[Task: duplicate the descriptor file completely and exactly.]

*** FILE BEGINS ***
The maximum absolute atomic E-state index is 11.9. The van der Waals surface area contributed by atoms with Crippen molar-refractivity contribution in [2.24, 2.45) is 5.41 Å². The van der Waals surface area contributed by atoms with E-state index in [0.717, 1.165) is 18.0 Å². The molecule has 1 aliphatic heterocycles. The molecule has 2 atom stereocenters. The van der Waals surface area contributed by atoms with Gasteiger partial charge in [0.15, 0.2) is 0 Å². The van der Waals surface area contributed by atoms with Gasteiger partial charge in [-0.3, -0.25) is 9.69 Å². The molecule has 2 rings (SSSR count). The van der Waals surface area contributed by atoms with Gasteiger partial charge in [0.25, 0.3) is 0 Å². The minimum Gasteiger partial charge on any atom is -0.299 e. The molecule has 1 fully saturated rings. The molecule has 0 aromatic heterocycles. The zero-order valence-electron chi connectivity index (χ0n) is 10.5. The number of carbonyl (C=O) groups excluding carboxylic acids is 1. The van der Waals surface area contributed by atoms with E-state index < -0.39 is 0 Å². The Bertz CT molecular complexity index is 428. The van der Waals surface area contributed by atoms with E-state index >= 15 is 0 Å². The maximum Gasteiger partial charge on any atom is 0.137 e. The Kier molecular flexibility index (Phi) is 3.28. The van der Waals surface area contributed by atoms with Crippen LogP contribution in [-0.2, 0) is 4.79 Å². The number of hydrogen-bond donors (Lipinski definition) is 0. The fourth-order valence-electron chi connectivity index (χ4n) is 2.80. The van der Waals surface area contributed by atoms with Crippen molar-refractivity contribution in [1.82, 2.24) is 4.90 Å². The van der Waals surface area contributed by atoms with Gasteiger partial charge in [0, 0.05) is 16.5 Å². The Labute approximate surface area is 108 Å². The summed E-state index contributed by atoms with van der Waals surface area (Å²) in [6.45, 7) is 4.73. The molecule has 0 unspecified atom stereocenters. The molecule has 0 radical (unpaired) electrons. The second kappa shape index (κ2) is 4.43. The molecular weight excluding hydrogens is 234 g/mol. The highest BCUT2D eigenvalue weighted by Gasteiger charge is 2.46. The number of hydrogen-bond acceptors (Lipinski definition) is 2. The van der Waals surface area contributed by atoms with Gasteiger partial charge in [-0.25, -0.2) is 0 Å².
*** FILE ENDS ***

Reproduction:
The maximum absolute atomic E-state index is 11.9. The van der Waals surface area contributed by atoms with Crippen molar-refractivity contribution in [2.24, 2.45) is 5.41 Å². The van der Waals surface area contributed by atoms with E-state index in [0.717, 1.165) is 18.0 Å². The molecule has 1 aliphatic heterocycles. The molecule has 2 atom stereocenters. The van der Waals surface area contributed by atoms with Gasteiger partial charge in [0.15, 0.2) is 0 Å². The van der Waals surface area contributed by atoms with Gasteiger partial charge in [-0.3, -0.25) is 9.69 Å². The molecule has 2 rings (SSSR count). The van der Waals surface area contributed by atoms with Gasteiger partial charge in [0.25, 0.3) is 0 Å². The minimum Gasteiger partial charge on any atom is -0.299 e. The molecule has 1 fully saturated rings. The molecule has 0 aromatic heterocycles. The zero-order valence-electron chi connectivity index (χ0n) is 10.5. The number of carbonyl (C=O) groups excluding carboxylic acids is 1. The van der Waals surface area contributed by atoms with E-state index < -0.39 is 0 Å². The Bertz CT molecular complexity index is 428. The van der Waals surface area contributed by atoms with E-state index >= 15 is 0 Å². The maximum Gasteiger partial charge on any atom is 0.137 e. The Kier molecular flexibility index (Phi) is 3.28. The van der Waals surface area contributed by atoms with Crippen LogP contribution in [-0.2, 0) is 4.79 Å². The number of hydrogen-bond donors (Lipinski definition) is 0. The fourth-order valence-electron chi connectivity index (χ4n) is 2.80. The van der Waals surface area contributed by atoms with Crippen molar-refractivity contribution in [1.82, 2.24) is 4.90 Å². The van der Waals surface area contributed by atoms with Gasteiger partial charge in [0, 0.05) is 16.5 Å². The Labute approximate surface area is 108 Å². The summed E-state index contributed by atoms with van der Waals surface area (Å²) in [6.45, 7) is 4.73. The molecule has 0 unspecified atom stereocenters. The molecule has 0 radical (unpaired) electrons. The second kappa shape index (κ2) is 4.43. The molecular weight excluding hydrogens is 234 g/mol. The highest BCUT2D eigenvalue weighted by Gasteiger charge is 2.46. The number of hydrogen-bond acceptors (Lipinski definition) is 2. The van der Waals surface area contributed by atoms with Gasteiger partial charge in [-0.25, -0.2) is 0 Å².